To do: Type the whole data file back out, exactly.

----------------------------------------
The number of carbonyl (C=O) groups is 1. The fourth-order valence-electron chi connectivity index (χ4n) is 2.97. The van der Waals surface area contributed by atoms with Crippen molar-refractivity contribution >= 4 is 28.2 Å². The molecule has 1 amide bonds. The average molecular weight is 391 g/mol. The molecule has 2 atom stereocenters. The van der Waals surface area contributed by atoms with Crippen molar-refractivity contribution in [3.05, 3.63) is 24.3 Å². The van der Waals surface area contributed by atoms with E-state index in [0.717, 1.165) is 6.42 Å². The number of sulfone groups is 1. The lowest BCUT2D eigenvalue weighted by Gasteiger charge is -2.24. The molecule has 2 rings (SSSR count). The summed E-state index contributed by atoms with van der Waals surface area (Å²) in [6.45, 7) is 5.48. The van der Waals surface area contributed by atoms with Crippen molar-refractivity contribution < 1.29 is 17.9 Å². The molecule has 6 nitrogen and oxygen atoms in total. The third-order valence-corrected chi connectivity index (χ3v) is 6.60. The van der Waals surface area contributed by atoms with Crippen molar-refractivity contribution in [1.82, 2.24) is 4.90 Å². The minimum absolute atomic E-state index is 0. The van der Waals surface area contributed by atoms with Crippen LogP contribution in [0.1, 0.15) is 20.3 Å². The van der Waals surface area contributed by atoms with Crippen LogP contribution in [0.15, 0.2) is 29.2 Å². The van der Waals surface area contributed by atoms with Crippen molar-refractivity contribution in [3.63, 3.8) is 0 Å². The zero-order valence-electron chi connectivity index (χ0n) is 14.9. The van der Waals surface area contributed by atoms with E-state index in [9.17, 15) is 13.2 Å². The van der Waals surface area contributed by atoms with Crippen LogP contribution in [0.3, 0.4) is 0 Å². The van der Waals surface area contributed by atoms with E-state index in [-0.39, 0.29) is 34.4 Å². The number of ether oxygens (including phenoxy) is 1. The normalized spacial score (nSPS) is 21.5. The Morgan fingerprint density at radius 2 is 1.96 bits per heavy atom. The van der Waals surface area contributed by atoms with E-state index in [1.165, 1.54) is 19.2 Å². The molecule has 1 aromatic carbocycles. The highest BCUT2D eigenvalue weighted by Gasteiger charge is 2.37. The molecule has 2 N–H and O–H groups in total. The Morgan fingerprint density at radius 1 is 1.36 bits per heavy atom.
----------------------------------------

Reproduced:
The number of carbonyl (C=O) groups is 1. The fourth-order valence-electron chi connectivity index (χ4n) is 2.97. The van der Waals surface area contributed by atoms with Crippen molar-refractivity contribution >= 4 is 28.2 Å². The molecule has 1 amide bonds. The average molecular weight is 391 g/mol. The molecule has 2 atom stereocenters. The van der Waals surface area contributed by atoms with Crippen molar-refractivity contribution in [3.05, 3.63) is 24.3 Å². The van der Waals surface area contributed by atoms with E-state index in [0.717, 1.165) is 6.42 Å². The number of sulfone groups is 1. The lowest BCUT2D eigenvalue weighted by Gasteiger charge is -2.24. The molecule has 2 rings (SSSR count). The summed E-state index contributed by atoms with van der Waals surface area (Å²) in [6.45, 7) is 5.48. The van der Waals surface area contributed by atoms with Crippen molar-refractivity contribution < 1.29 is 17.9 Å². The molecule has 6 nitrogen and oxygen atoms in total. The third-order valence-corrected chi connectivity index (χ3v) is 6.60. The van der Waals surface area contributed by atoms with Crippen molar-refractivity contribution in [1.82, 2.24) is 4.90 Å². The minimum absolute atomic E-state index is 0. The van der Waals surface area contributed by atoms with Crippen LogP contribution in [0.1, 0.15) is 20.3 Å². The van der Waals surface area contributed by atoms with Crippen LogP contribution in [0.15, 0.2) is 29.2 Å². The van der Waals surface area contributed by atoms with Crippen molar-refractivity contribution in [3.63, 3.8) is 0 Å². The zero-order valence-electron chi connectivity index (χ0n) is 14.9. The van der Waals surface area contributed by atoms with E-state index in [9.17, 15) is 13.2 Å². The van der Waals surface area contributed by atoms with Crippen LogP contribution in [0.3, 0.4) is 0 Å². The van der Waals surface area contributed by atoms with E-state index in [-0.39, 0.29) is 34.4 Å². The number of ether oxygens (including phenoxy) is 1. The normalized spacial score (nSPS) is 21.5. The Morgan fingerprint density at radius 2 is 1.96 bits per heavy atom. The van der Waals surface area contributed by atoms with E-state index in [1.165, 1.54) is 19.2 Å². The molecule has 1 aromatic carbocycles. The highest BCUT2D eigenvalue weighted by Gasteiger charge is 2.37. The molecule has 2 N–H and O–H groups in total. The Morgan fingerprint density at radius 1 is 1.36 bits per heavy atom.